Share tips of the week

MoneyWeek’s comprehensive guide to this week’s best share tips from the rest of the UK's financial press.

MoneyWeek's comprehensive guide to this week's best share tips from the rest of the UK's financial press.

Three to buy


The Daily Telegraph

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UK-based Ashtead generates 90% of group profits in the US, renting out industrial and construction equipment. US president-elect Donald Trump has stressed the importance of infrastructure investment, so Ashtead could find itself "in the right place at the right time" if an investment boom is in the offing. The dividend won't excite income hunters, but Ashtead has an "excellent track record" of growth. 1,217p


The Mail on Sunday

HomeServe provides consumers with insurance cover and help with repairs for emergencies, such as burst water pipes and broken boilers that are not covered by standard home insurance policies. Leaking pipes in the home cost an estimated £17bn a year worldwide and HomeServe is well placed to profit. The UK business is growing steadily, and HomeServe bought its major competitor in the US in July. 595.5p


The Sunday Times

Investors are braced for bad news from ITV's third-quarter update after a tough summer. Yet the gloom at ITV "has been somewhat overblown". Viewers might be drifting away to Netflix, but ITV remains the only commercial channel able to pull in an audience of five million on a regular basis. The shares have been "pummelled" of late, so buy while they are cheap. 168p

Three to sell

Virgin Money

The Times

Shares in Virgin Money are up 50% in three months, recovering from the "panicky days" after the Brexit referendum. Virgin is "snaffling market share", with third-quarter figures showing credit-card balances up by 41% in a year. Investors "lap up Virgin" in good times, but its summer plunge shows how quickly they can desert, and it still looks "vulnerable to Brexit stumbles". 320p



Shares in the software firm have doubled in the last two years after the chief executive re-focused its sales strategy and pushed cloud-based products. But they now look expensive, on a price/earnings (p/e) ratio of over 20. With no growth in operating margins since 2014 and expectations of mediocre full-year results, there has not been enough "real progress" in the firm's finances. 716.5p

JD Wetherspoon

Investors Chronicle

Shares in the pub chain enjoyed a "post-referendum party", rising by a fifth since 24 June. But that rally has come to "a sobering end", with shares falling 7% with a fall in like-for-like sales. The chairman says Brexit will not hurt the sector, but the shares could yet fall further. 830p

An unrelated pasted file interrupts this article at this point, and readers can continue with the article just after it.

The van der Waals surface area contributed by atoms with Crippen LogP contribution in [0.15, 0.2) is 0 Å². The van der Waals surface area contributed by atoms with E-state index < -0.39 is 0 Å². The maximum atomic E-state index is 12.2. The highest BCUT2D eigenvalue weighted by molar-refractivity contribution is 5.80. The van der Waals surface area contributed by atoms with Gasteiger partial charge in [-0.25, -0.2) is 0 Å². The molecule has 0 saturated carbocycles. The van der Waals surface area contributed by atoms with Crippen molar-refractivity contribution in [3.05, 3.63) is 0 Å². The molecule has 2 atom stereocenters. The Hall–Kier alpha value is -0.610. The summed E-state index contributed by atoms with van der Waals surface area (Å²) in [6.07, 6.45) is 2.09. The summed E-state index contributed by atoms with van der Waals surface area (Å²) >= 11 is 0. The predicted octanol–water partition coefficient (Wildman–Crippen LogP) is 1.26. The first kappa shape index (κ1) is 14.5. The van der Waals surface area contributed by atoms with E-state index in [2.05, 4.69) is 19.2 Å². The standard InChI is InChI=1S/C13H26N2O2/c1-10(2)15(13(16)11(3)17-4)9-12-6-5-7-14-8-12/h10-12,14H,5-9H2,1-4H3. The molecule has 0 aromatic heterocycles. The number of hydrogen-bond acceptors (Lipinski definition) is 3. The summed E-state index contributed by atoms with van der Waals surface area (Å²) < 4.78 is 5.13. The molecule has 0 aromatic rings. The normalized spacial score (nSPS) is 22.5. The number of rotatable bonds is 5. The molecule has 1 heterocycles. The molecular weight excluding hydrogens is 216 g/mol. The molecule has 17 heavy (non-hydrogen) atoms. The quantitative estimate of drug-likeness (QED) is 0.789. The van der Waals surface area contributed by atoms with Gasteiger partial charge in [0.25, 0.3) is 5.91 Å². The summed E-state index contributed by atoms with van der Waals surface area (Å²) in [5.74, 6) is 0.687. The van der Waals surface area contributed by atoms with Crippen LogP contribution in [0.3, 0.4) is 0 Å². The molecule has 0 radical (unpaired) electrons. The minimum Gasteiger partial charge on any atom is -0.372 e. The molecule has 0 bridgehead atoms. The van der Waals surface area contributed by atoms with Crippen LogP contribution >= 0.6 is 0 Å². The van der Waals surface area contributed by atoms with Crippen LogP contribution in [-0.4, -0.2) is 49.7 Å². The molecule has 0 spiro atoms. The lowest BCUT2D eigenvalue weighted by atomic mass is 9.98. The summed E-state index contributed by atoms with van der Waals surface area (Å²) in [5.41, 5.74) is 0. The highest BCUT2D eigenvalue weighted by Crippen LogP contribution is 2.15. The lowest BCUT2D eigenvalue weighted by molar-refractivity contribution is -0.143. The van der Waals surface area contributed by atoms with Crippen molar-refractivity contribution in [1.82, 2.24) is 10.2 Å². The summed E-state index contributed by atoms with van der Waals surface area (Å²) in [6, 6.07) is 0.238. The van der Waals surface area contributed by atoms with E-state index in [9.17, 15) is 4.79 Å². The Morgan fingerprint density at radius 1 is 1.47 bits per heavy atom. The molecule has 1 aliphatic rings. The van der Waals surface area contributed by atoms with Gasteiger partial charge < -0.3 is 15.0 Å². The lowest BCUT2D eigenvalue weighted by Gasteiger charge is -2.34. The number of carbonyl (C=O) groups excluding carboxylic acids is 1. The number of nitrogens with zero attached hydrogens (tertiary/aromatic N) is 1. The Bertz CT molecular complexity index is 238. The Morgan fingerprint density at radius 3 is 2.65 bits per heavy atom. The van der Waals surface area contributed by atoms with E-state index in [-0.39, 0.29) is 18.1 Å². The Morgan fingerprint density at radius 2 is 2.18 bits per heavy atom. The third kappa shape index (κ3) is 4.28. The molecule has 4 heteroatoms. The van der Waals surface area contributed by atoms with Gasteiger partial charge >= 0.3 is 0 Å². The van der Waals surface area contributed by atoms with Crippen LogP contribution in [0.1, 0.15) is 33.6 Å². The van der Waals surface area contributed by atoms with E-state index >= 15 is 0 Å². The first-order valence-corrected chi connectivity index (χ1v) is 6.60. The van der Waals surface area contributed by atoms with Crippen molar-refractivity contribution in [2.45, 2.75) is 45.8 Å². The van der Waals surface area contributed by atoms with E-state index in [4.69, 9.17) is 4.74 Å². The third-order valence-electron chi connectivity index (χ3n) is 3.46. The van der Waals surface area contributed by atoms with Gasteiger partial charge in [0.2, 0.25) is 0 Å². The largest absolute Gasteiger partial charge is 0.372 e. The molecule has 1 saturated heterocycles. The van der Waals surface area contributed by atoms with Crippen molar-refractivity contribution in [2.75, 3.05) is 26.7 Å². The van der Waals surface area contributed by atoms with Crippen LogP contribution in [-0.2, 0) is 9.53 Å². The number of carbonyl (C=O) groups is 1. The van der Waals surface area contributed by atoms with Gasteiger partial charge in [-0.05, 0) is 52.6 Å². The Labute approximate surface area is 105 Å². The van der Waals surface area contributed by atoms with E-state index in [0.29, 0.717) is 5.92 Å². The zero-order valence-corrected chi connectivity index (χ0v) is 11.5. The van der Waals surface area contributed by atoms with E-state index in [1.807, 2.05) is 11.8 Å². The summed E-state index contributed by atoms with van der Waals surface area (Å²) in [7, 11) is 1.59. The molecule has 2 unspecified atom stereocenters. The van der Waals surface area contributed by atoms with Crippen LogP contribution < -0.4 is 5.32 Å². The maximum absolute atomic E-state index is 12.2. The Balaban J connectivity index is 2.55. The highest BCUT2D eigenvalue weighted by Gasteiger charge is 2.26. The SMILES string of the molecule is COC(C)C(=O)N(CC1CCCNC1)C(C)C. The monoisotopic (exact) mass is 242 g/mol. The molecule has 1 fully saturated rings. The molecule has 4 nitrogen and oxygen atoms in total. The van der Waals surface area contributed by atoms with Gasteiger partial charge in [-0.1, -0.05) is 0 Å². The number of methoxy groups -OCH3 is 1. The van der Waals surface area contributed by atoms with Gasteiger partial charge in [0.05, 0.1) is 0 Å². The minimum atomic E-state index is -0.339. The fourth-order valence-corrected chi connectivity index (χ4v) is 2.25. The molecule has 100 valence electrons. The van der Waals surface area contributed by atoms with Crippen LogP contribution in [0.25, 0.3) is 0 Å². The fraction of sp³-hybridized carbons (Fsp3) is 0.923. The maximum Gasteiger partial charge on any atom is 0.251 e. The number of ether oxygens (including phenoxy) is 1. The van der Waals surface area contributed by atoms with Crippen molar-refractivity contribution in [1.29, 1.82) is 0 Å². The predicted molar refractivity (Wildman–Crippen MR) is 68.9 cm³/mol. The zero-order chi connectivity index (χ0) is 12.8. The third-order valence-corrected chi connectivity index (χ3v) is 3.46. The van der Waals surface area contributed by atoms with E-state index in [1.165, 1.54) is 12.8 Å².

And the rest

Swipe to scroll horizontally
BuysRow 0 - Cell 1
B&M RetailThe discounter will profit from consumer belt-tightening if the economy slows (Telegraph) 235p
ClarksonEnjoy the shipping broker's dividend whilst you wait for global trade to pick up (Telegraph) 2,024p
ConvivialityShares in the drinks wholesaler and retailer offer a generous yield (Times) 214p
GB GroupGB's expertise in online identity verification puts it in a fast-growing sector (Telegraph) 237p
McColl'sThe retailer's profits should "soar" once a deal to buy 298 Co-op stores is approved (MoS) 170p
Morses ClubThe recently floated sub-prime lender is growing its loan book at a fair clip (IC) 120p
NextShares in the retailer have fallen too far and now offer a 6% yield. (Times) 4,979p
Ophir EnergyWith the oil price stabilising, the energy explorer's shares have little downside (IC) 75p
Plant ImpactThe agrichemical supplier is making losses now but should come good (Shares) 50.2p
Regional ReitRegional has invested outside London, where demand for office space remains solid (IC) 107.25p
RELXThe specialist publisher offers strong margins and a growing dividend. (Shares) 1,464p
Savannah ResourcesThe tiny copper miner is the AIM index's "best-kept secret". (Shares) 4p
Tate & LyleShares are not cheap, but the specialty foods business should grow strongly (Times) 807p
TLA WorldwideThe sports marketing group looks cheap after brushing-off a takeover attempt (Shares) 39p
UDG HealthcareThe healthcare outsourcer's recent acquisitions should boost earnings (IC) 654.5p

Directors' dealings

An American view

Investors on the lookout for a "high-quality" business with few competitors should consider Allison Transmission, says David Englander in Barron's. This "giant in the industry" sold 63% of the automatic transmissions used in medium and heavy-duty commercial lorries around the world last year. The complex technology required, along with safety concerns, keeps rivals out of the market. Sales have slid of late, but a recovery is on the cards. The decline in demand for oil drilling and mining vehicles appears to be bottoming out, while its new transmission for tractor-trailers could gain traction. Outside the US, vehicles tend to use manual transmissions, but Allison "has made inroads" with its product overseas too. A "highly regarded management team" bodes well for the long term.